Retooled internships stoke talent pipelines with diverse students


Biology and business: Rachel Friedland is figuring out how the two intersect, and where she might find a career in that intersection.

A short internship with Pallas Capital in January helped the Cornell sophomore understand the investment ecosystem. Now she believes she has a clear vision for blending the two spheres.

“I feel like I’ll go into something that blends health care and business, or health care and finance,” she said. The two-day Pallas Institute intensive also gave her insight into the culture of investment firms. “As a biology major, I don’t learn this stuff unless I go out of my way to seek it,” Friedland said.

Internships aren’t what they used to be. Some firms are integrating Covid-induced changes that enabled them to pull in a wider range of college and business school students through virtual and hybrid programs. Others have completely retooled the mission and structure of introductory experiences, making the most of emerging platforms that reach deep into student populations to find candidates who may not realize that their interests coincide with advisory and investing needs and career paths.

Virtual internships appear to be a permanent fixture: 33% of employers across all industries now offer location-agnostic pre-career experiences, and 70% of college students are open to those programs. Three years ago, employers discovered that remote work meant that they could reach beyond geographic barriers to recruit interns from a wider variety of colleges — potentially stoking new hires from underrepresented communities.

Now, though, the rising perception is that simply being open to diverse students from any college, anywhere, isn’t enough. More young women graduate from high school than young men. The gap is especially acute for Black students, with a six-point difference between the number of young Black men graduating from high school compared with young Black women, according to a new report from the Brookings Institution. Women and ethnic minorities are notoriously underrepresented in the CFP profession.

To that end, programs like the ongoing “Externship,” a low-cost, virtual internship program offered by Amplified Planning, stoke momentum for the fully virtual model. Last year, women comprised 42% of the program’s 700 students and career-changers from across the country; Black students, 11%; Asians, 10.5%; and Hispanics, 9.7%.  Charles Schwab & Co. is a major sponsor, along with a growing array of firms across the investing and advisory spectrum.


Friedland found out about the Pallas program through Girls Who Invest, a rapidly expanding organization that organizes its own programs and also serves as a clearinghouse for firms that want to cast a wide net for interns.

“The pandemic gave us the opportunity to redesign the way we work, including internships,” said Kimberley Majury, head of culture and marketing for wealth management firm Pallas Capital Advisors.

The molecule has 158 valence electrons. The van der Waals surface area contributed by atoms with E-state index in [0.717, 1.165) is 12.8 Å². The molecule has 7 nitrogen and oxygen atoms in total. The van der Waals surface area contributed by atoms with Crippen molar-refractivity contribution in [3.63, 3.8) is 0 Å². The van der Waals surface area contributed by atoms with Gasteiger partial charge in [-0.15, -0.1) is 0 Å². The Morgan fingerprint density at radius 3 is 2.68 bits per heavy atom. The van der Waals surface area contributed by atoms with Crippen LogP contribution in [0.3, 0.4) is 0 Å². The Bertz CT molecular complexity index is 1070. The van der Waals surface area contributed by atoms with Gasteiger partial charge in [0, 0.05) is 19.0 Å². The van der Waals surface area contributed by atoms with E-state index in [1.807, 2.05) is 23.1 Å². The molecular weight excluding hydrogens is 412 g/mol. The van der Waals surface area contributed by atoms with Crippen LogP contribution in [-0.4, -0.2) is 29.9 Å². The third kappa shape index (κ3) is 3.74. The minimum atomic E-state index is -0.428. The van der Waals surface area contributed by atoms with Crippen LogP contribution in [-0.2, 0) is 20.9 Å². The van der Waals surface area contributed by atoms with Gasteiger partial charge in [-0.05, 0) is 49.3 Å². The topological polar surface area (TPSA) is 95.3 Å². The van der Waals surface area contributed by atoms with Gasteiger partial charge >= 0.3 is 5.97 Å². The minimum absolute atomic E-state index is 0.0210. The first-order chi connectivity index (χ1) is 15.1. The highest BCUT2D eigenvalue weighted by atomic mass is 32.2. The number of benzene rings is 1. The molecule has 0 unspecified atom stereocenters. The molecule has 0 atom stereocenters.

The firm has had traditional interns in the past, “but now we have a whole new model,” Majury said. The two-day institute includes about 40 participants. It’s on-site, but short enough to be affordable for working students. The goal is both to infuse participants with a vision for their own prospects within the advisory and investing sphere, and to outline the value of investing for their own use.

Pallas hasn’t abandoned traditional internships, but it’s also more open to custom schedules and blends of remote and hybrid. “The takeaway is that you don’t have to have a  traditional internship program to achieve your objectives,” Majury said. Pallas now crafts its summer internships to suit each students’ interests and expectation for at least some hybrid work.

While it’s continuing with internships for college students, Nationwide also ramped up an apprenticeship program for high school students in its home region of central Ohio. The goal, said Lisa Kirk, vice president of talent acquisition, is to pull in older teens who haven’t quite clarified a career vision — and who certainly don’t know what goes on behind the corporate glass curtain.

Six-week rotations through different departments let apprentices gain hands-on experience with skills such as sales and find out how they might qualify for a position that catches their interest, she said. To complement the practical focus of the program, Nationwide adjusted its college tuition reimbursement policy. Now, employees are paid back immediately for passing courses, instead of months later, reinforcing some teens’ intention to avoid college debt.

The apprenticeship program is “intentionally designed with cohort groups” so that apprentices have colleagues from the start — replicating one time-honored dynamic of traditional college internships. “Culture and connectivity matter,” Kirk said.

With only 10 full-time employees, Canal Capital Management has always custom-crafted the internships it offers to a couple of college students every summer. But hybrid work, said Noah Greenbaum, partner and director of investments, realigned not just where interns work, but how.

“We meet with them once or twice a week in the office and help them think through things in person and then give them a chance to think through those projects remotely,” he explained.

Handling chunks of work on their own forces the interns to figure out technical tasks — like constructing graphics — and explore potential solutions on their own, instead of replicating the process of the department or individual they happen to be working with.

“It’s gone from shadowing” to a hybrid of in-person coaching and self-directed development, Greenbaum said. “And that’s more impactful as they start to understand different parts of the business.”

Source: Investment News

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